It is opportune at this point to introduce his relationship with Pareto, whom he meets only at the end of 1913. When called by the University of Basel to teach Political Economy as a Senior Lecturer, he goes to visit him in Céligny with his daughter Manon. The meeting established a friendship, even between the grumpy professor and the youthful Manon, that stood for many years, consolidated over several visits during which Manon was left for weeks and sometimes months with Madame Régis and her spouse. There is a rich recalling of these events by Manon Michels - who at the time had become Mrs Einaudi after her marriage to Luigi Einaudi’s first born Mario in 1933 ‒ in a text published in the late Thirties in the US ‘Atlantic Monthly’ called Pareto as I knew him 44, which is available in an unpublished Italian version with her father’s hand written corrections. It is not possible to expand here on the endearingly human traits of Pareto’s personality that transpire with great vitality, for example his attachment to animals and to his angora cats (“Pareto was independent, feline and superb also” remembers Manon), which emerge as a source of inspiration as well as affection.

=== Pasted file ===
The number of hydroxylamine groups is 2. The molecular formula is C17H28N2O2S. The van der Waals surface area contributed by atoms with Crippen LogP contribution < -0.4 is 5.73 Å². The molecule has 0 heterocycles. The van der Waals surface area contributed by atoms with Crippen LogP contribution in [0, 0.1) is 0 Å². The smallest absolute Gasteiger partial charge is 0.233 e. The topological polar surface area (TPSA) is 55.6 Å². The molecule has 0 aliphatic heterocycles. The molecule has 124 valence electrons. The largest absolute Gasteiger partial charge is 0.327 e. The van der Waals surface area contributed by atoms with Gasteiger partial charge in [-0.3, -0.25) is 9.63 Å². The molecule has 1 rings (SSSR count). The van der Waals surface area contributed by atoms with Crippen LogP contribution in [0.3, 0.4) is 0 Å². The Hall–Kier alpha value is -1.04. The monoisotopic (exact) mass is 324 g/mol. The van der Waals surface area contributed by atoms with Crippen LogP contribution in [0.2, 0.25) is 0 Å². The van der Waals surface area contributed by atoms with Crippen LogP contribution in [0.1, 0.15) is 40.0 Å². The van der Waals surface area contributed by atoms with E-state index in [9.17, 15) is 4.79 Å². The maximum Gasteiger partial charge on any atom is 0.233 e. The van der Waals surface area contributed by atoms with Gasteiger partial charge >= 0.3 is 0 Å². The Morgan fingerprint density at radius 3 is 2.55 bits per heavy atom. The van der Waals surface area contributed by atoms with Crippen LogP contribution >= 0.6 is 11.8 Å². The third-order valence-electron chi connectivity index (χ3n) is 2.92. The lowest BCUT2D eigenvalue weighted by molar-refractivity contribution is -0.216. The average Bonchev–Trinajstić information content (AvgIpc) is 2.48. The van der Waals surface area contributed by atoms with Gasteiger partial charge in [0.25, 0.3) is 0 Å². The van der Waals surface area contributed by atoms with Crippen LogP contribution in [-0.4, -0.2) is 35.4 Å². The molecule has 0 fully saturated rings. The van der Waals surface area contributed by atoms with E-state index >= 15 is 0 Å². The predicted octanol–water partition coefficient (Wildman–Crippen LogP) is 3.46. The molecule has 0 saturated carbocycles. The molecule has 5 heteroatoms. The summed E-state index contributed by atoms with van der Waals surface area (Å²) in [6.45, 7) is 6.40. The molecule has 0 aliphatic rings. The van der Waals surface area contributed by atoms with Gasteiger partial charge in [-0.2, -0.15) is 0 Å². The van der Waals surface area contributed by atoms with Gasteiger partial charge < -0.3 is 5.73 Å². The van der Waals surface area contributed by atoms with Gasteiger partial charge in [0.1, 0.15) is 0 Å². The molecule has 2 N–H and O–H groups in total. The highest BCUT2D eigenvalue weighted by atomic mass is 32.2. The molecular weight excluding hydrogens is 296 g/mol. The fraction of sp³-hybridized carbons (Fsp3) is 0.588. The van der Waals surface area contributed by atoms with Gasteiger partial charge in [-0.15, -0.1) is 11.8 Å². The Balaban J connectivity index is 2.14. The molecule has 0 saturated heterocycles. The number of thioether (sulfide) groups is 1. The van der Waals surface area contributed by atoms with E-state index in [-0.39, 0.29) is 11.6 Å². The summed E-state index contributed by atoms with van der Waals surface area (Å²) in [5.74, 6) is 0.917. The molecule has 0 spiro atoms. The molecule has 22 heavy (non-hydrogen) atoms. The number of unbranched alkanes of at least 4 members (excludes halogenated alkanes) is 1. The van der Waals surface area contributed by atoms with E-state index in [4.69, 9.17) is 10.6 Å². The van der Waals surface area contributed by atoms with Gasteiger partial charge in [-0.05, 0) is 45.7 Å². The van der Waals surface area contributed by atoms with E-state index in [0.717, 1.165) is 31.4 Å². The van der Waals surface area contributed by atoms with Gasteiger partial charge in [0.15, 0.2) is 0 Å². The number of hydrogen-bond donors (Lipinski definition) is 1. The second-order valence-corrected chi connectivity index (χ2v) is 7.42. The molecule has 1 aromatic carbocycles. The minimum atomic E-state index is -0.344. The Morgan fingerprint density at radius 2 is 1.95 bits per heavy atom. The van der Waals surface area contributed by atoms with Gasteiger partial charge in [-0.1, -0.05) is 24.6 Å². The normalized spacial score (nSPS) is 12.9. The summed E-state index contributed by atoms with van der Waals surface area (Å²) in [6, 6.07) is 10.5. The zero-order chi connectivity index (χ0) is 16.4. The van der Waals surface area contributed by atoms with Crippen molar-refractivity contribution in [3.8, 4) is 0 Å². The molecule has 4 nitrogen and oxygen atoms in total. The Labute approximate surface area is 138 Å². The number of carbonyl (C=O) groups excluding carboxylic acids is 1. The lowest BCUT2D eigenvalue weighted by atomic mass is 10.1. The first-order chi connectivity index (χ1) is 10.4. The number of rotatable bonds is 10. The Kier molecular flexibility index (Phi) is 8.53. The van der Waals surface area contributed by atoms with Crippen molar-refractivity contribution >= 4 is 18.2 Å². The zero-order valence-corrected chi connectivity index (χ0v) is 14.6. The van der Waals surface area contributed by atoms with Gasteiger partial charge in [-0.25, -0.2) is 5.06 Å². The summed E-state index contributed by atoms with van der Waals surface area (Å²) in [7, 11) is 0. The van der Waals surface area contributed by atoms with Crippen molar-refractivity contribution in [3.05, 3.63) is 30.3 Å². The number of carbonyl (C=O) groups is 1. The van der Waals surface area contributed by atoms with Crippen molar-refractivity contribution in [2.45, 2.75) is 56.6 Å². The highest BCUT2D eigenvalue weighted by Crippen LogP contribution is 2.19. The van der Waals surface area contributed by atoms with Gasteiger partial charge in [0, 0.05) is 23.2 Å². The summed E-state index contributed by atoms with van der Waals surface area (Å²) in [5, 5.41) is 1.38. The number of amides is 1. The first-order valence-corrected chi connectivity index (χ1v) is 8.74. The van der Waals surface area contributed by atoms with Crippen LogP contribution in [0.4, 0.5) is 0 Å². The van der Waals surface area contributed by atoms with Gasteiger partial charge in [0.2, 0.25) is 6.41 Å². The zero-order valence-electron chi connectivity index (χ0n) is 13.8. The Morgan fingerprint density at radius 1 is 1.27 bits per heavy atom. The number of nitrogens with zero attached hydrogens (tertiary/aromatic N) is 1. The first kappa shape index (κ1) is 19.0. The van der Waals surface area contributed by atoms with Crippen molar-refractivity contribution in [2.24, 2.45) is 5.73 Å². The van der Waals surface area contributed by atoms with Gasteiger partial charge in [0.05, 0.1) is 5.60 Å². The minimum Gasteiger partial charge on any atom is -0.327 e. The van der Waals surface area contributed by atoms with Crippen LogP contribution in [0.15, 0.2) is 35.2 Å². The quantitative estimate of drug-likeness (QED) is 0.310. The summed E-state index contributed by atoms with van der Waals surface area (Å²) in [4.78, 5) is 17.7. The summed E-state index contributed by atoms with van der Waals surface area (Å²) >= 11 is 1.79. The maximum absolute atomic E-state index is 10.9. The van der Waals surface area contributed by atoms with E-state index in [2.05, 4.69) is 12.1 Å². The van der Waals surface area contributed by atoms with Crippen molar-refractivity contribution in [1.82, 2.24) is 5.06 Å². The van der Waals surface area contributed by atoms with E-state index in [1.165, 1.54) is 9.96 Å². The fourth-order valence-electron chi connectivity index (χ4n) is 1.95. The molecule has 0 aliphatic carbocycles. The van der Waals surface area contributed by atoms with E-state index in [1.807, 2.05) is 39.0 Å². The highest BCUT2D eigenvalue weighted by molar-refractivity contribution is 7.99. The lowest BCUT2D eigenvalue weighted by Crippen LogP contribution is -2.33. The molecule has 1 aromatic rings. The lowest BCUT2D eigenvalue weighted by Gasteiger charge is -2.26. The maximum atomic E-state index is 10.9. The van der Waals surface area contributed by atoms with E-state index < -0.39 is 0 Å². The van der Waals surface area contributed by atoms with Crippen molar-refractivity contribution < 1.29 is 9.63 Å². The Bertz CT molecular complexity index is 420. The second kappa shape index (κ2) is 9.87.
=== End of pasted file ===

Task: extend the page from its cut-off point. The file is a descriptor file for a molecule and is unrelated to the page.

It seems pertinent to offer the following hypothesis: that Pareto’s political thought in general (taken also as a methodological and scientific approach), and in particular on the theme of patriotism, quite probably served a paradigmatic function for Michels, of which the Rhine was well aware, so much so that he dedicated the volume of the Prolegomena to patriotism to the professor from Lausanne. When I say paradigmatic, I mean in the sense that it eventually clarified an important point: that the incompatible could not be conciliated, and so Michels concluded that the scientific approach and political action were at heart mutually exclusive. Michels believed in the universal recognition in operating the principle of “force”, or, as Michels reiterated to the French libertarian socialist Augustin Hamon on May 24, 1915: “might is right” 45; and then there was national patriotism, an irresistible choice for the political actor and that, being founded on mythical components, in turn generated somewhat illogical actions and therefore operated differently to any scientific endeavors. As he states in the chapter on Pareto in Bedeutende Männer (1927), “[Patriotism according to Pareto] can not be completely explained under a scientific profile” 46. There is nothing to more to add. What in Pareto is a description of a complex phenomenon is summarised by Michels (and others) with a prescriptive and axiomatic adherence, and that is enough. The intention of approaching the Paretian conception more critically in a book entirely dedicated to the theme of patriotism ‒ that is in the Prolegomena ‒ doesn’t seem visible. Pareto is seldom explicitly quoted, only in terms of consensus, however the opening chapter, one that acts as the conceptual basis for the entire paper, is significantly titled The Myth Of Homeland 47. Without forgetting the fascination that the young Michels had for Sorel, it is nonetheless necessary to underline that in this specific case, the ideas of the myths of origins (the ‘from where’ in Michels’ erudite prose), and of the national mission (the ‘where to’), are on one hand definitively Paretian, and on the other Weberian, especially given the stress placed on the charismatic character of the mission; of the phenomenon of national-patriotic messianism. Michels the scientist knows that such mythological apparatus is a self-referential arbitrary construction (just like any other in the matter), aimed at corroborating the national identity 48. But, as Pareto says and Michels reiterates, it is necessary to give strength to the peoples involved in a cyclical and infinite battle that always follows the same pattern: to widen one’s territory, to dominate, to degenerate and collapse. Hence, the conflict of the principles of nationality and self-determination is overcome by the law of transgression by the objective alternation of history and by the unavoidability of the adaptation of subjective behaviours, once choices are made in the political field.